And I said to them what I wanted to and it‘s what I would say to our nation, too, as well, about that event.  Rachel, that is neither a patriotic act nor a religious act. 

I don‘t have the vocabulary to denounce the intent or the action going on in that church.  It is dangerous for our nation abroad.  It is disrespectful of our Constitution.  It certainly represents no religion I know and particularly Christianity, it doesn‘t represent.  There is no way that should take place. 

MADDOW:  Welton, do you have any sense of why this is happening right now?  I mean, there wasn‘t this sort of violent upsurge, at least in this way, even after 9/11. 

GADDY:  Right. 

MADDOW:  Do you have any sense of why it‘s happening now? 

GADDY:  I do.  I think, on the one hand, Rachel, and you document it all the time, we‘ve got a lot of people in this nation that are angry.  They‘re not angry about Islam.  They‘re angry about the economy and the loss of jobs and all of that. 

And so we‘ve had some people step in and manipulate this situation in a way to increase that anger and give people a way to focus it and the focus is on Islam. 

Look what‘s happening to our nation.  We‘re losing our Christian base.  They‘re bringing in these people who are different and as different as an immoral act, obviously.  Plus, and you know this, I‘m sure, we have politicians trying to advance their own partisan careers by dividing this nation on this religious issue.  It is inexcusable.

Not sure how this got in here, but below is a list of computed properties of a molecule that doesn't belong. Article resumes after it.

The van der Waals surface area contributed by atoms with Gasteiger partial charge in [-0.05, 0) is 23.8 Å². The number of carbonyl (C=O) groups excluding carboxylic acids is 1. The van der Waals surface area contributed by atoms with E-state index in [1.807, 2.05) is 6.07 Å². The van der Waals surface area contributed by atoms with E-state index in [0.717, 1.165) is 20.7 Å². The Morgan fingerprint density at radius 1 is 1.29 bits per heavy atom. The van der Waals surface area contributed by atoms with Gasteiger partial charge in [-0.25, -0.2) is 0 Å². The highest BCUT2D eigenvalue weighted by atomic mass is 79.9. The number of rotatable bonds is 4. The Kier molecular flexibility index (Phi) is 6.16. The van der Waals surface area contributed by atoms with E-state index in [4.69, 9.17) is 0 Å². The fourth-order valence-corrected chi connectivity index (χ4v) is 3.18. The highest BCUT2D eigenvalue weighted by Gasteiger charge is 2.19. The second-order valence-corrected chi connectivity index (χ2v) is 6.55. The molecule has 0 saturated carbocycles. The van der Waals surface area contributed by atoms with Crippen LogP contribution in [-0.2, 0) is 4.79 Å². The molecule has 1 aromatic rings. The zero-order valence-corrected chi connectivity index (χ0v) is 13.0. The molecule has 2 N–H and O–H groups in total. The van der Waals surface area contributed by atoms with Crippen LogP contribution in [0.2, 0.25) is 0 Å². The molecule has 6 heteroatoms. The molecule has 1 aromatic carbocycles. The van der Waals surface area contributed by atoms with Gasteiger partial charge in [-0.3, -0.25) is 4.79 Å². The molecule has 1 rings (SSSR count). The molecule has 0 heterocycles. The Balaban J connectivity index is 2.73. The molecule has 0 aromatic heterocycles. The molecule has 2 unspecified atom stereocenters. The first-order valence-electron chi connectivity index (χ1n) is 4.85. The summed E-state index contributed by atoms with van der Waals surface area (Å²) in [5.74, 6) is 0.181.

MADDOW:   Rev. Dr. Welton Gaddy, president of the Interfaith Alliance, member of the Interfaith Coalition on Mosques, and my friend.  I‘m happy to see you, Welton.  Thank you very much for being here. 

GADDY:  You, too.  Bye-bye. 

MADDOW:  Coming up on “COUNTDOWN,” the noticeable absence of support from the right for Gen. Petraeus on his rebuke of the “burn a Koran” day idea. 

Next on this show, where in the world is Michael Steele on this unofficial first day of the election season?  Hint number one, he is not in Hawaii.  Hint number two, he is wearing a lei, a pink one.  Please stay tuned. 


MADDOW:  So during this final critical push of the midterm elections, where has Republican Party chairman Michael Steele chosen to exercise his leadership? 

Think of a place where the center of the political action is right now and then get on a plane going the other way.  And then stay on that plane for a long, long time.  That‘s where he is.  That‘s next.